Photographers are the happier people. So says an extensive study published by the American Journal of Personality and Social Psychology. Take a picture, and you will enjoy everything more. “While you might think photo-taking would detract from the enjoyment of everyday activities,” the study says, “research (…) suggests that people who take photos of their experiences usually enjoy the events more than people who don’t.” So no more condemnation of food selfie porn! Those are the happier people!
Billions of photos taken each year can’t be wrong. A photo is more than just a photo. There’s a strong rewarding component. Photography also involves emotional gratification. And the growth in the number of photos taken each year is exponential. It has nearly tripled since 2010 and is projected to grow to 1.3 trillion by 2017.
Aforementioned study examines how photography affects people’s enjoyment of their experiences. The study shows that, relative to not taking photos, photography can heighten enjoyment of positive experiences by increasing engagement.
While some of us purists might think that stopping to take photographs would detract from the whole experience and make it less pleasurable, participants in the study who took photos reported being more engaged in the activity.
Photography not just as a way to document and preserve moments in time, but also as an engagement with the experience. As to, for example, the effect of photo-taking on the enjoyment of an eating experience, the study clearly finds that “taking photos had a significant effect on enjoyment.” So snap your food, and you’ll enjoy it more!
In one experiment, individuals were instructed to take a self-guided tour of a museum exhibit while wearing glasses that tracked their eye movements. The researchers found that those who took photos spent more time examining the artifacts in the exhibit than those who simply observed.
Interestingly, an instance where photo-taking did not appear to increase enjoyment was when taking photos interfered with the experience itself, such as having to handle bulky and unwieldy camera equipment. So there’s the argument for light gear and smartphones, enhancing photography’s ease of use and the overall experience, at least for the majority of test participants.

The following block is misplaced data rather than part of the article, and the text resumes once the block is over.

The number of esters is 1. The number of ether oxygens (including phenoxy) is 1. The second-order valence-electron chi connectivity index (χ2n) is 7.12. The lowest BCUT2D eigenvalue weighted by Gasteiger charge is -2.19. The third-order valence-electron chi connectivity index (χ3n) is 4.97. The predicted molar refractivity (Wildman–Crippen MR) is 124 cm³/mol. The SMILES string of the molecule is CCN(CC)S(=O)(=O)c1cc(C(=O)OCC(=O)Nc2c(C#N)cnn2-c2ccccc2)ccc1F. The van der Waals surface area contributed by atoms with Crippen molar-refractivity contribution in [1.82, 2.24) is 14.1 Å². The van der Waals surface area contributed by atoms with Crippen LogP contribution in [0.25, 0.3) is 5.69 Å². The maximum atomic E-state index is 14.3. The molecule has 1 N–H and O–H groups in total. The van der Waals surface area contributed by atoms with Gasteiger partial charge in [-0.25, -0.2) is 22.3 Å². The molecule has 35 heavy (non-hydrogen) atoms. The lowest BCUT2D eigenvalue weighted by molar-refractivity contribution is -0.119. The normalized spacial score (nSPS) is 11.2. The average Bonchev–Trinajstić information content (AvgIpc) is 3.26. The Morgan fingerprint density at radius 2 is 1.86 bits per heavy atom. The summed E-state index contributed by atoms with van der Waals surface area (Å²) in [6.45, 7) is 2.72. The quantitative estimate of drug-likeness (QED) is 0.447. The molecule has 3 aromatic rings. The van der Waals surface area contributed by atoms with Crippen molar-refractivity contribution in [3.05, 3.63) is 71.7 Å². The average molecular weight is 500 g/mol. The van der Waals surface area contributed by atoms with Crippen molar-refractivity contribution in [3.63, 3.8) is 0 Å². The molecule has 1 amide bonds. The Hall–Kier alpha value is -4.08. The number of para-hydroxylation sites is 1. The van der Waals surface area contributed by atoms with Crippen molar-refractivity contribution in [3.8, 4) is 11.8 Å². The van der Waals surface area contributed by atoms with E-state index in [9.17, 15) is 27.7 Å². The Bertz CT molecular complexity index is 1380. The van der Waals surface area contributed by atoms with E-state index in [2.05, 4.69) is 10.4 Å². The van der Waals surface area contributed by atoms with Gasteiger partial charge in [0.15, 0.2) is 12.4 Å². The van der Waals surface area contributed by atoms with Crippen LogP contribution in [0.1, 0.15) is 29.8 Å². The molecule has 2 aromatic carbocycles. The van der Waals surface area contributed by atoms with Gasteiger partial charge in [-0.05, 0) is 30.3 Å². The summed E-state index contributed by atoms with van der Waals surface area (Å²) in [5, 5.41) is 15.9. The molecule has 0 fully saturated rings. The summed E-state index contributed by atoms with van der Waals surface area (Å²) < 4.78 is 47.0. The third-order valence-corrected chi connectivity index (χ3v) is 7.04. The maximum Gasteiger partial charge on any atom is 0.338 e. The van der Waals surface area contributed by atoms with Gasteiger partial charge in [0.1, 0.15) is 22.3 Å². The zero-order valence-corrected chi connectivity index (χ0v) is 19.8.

Also, photography can insulate from the experience — or even make an unpleasant experience even worse, the study finds. In one instance, participants went on a virtual safari and observed a pride of lions attacking a water buffalo, a sight most people found aversive. Photo-takers in that instance reported lower levels of enjoyment than those who saw the same encounter but did not take photos.
And the positive enjoyment effects of photography don’t just come by themselves. They require active participation. Cameras that record any moment of an experience without the individual’s active decision of what to capture are unlikely to have the same effect.
The study, based on nine experiments including 2,005 participants, concludes there is “consistent evidence that photo-taking heightens enjoyment of positive experiences in a variety of real-life situations”:
Relative to not taking photos, photo-taking can heighten enjoyment of positive experiences, and does so because photo-taking increases engagement.
While taking photos during an experience adds another activity, unlike traditional dual-task situations that divide attention, capturing experiences with photos actually focuses attention onto the experience, particularly on aspects of the experience worth capturing. As a result, photo-taking leads people to become more engaged with the experience.
Sure there is a limit to snapping and pushing the camera into the faces of people. But overall conclusion suggests that appropriate everyday use of the camera makes you more aware, and thereby positively affects whatever you do.
Even snapping completely normal things that we usually ignore in day-to-day life can heighten the sense of happiness.